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Navy Tries MH-60 Seahawks With Unmanned Helos

Posted by Carlo Munoz on

Patuxent River, Md: The Navy has increased its experimentation with its fleet of combat helicopters to see how they can work with unmanned aircraft.

The Navy recently flew Lockheed Martin’s new MH-60R Sea Hawk helicopter and the Northrop Grumman’s Fire Scout unmanned aircraft together in joint operations, deputy program manager Robert Kimble told reporters here yesterday, in what could the first steps in greatly extending the unmanned helicopter’s range. The early tests were designed to assess whether Fire Scout could connect with the Sea Hawk long enough to transfer intelligence collected by the drone, he said. The unmanned aircraft successfully transmuted images from its FLIR infrared camera to the helicopter’s crew.

Those tests come as the Navy is trying to get a new Sea Hawk multilayer deal approved on Capitol Hill. Navy leaders hope to have the plan included in the yet-to-be released fiscal year 2012 defense spending bill. The five-year deal would help the Navy build the final 100 R models of the helicopter, Kimble said. Reaction to the multimillion dollar proposal on the Hill has been largely positive, he added. Former Defense Secretary Robert Gates approved the multilayer plan last year.

While the Sea Hawk drills were focused on moving data from the Fire Scout, the success of those tests opens the door to further integration of the drone into MH-60R operations, according to Kimble. Sea Hawk crews could end up controlling Fire Scouts from the helicopter, according to Kimble. Naval Air Systems Command could build a Fire Scout command and control system for the MH-60R based on results from the data transfer drills, he said. To date, Fire Scout can only be flown from control centers on board surface ships.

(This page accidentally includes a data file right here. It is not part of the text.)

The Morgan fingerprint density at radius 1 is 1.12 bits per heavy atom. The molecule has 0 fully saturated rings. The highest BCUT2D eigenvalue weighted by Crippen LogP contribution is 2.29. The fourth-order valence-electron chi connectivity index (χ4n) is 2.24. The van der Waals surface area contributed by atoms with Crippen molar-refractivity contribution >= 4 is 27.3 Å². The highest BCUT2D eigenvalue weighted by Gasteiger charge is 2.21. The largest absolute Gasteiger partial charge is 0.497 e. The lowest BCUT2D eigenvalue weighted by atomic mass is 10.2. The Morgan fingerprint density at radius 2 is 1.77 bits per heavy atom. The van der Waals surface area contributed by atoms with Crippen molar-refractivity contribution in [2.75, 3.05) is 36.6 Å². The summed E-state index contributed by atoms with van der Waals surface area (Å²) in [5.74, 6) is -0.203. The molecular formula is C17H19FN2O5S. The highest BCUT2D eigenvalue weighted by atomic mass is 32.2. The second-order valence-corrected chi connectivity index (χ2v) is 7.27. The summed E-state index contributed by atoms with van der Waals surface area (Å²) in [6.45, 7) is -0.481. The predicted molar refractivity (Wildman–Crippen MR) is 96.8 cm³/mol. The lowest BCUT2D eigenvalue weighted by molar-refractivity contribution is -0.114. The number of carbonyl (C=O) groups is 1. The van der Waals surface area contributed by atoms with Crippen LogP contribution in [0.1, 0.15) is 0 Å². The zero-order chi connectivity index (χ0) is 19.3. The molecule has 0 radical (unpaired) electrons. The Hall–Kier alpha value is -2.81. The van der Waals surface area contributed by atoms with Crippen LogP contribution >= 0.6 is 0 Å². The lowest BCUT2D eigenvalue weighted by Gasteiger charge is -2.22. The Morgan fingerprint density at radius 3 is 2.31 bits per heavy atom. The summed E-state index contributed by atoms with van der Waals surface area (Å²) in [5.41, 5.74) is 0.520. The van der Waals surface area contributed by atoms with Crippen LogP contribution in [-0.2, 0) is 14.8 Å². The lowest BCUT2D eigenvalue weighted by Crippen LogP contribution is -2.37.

Controlling Fire Scouts from Sea Hawks could end up expanding how far the unmanned drones could fly. The distance Fire Scouts can fly is limited by the range of their shipboard command and control system. Fly too far, and the unmanned aircraft loses connectivity with the ship. Stay inside that range and thousands of miles of open ocean are left unguarded. If Fire Scouts can be controlled by Sea Hawks they should be able to fly wherever the helicopters fly without losing connectivity. That means more miles of ocean covered by U.S. forces. The move could also eliminate command and control concerns for the newly armed Fire Scout.

But Navy officials still have a long way to go before Fire Scouts can be flown from MH-60Rs, Kimble warned. Navy engineers have yet to find a way to fit all the equipment needed to fly the Fire Scout into the MH-60R. Even if they could fit it all into the Sea Hawk, the helicopter doesn’t have enough power to run a Fire Scout control system and the HM-60’s systems simultaneously. “We’re working that issue,” Kimble said.

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